It's a well known fact that when you walk into a high-end retail store, you have to look the part of the high-end retail customer to get any service -- nice clothes, expensive accessories, wallet full of cash. At least, that's how it used to be. Maybe sales associates everywhere are just getting nicer, but we don't think that's it... In any case, commission-paid salespeople have learned that they can't afford to ignore any potential sale in this economy, even if it's a customer that would've previously been shooed out of their stores.
New York Times reporter Eric Wilson recently tried a little experiment on Madison Avenue to test just how tolerant these once snooty retailers could be. He walked into several of the most exclusive shops in Manhattan dressed like a typical college kid straight out of the classroom. At Chanel, Emanuel Ungaro, Ralph Lauren, Prada, and Tom Ford, Wilson was greeted kindly by enthusiastic clerks who were pleased to show him and attempt to outfit him in some of their finest merchandise. My, how the times have changed!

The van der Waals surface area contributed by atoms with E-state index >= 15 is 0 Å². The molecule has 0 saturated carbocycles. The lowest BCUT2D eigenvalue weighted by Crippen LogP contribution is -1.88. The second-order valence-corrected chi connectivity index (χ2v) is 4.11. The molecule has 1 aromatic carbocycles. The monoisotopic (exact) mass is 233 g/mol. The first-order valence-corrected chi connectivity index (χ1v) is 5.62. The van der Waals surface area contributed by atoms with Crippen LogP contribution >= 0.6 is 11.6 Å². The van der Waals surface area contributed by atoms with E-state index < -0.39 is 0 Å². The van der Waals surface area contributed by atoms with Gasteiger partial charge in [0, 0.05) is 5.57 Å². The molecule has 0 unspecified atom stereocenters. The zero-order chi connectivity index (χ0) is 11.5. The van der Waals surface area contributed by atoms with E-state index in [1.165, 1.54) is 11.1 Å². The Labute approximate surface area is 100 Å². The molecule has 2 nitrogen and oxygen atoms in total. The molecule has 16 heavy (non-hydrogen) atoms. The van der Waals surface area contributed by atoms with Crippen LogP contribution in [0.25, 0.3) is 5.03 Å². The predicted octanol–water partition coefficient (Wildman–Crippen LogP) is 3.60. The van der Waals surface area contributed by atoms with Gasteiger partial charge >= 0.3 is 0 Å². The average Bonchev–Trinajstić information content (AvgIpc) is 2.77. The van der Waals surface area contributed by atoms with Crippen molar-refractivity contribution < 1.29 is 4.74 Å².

If employee attitudes are a sign of financial desperation, then only Gucci must be handling the recession -- salespeople there were not at all welcoming, and were in fact quite condescending. So if you want to see what it's like to be treated like the rich and famous, try stepping into one of these shops on Madison Avenue -- but if you're going into Gucci, you'll still need to dress the part.
Economy makes Madison Avenue less exclusive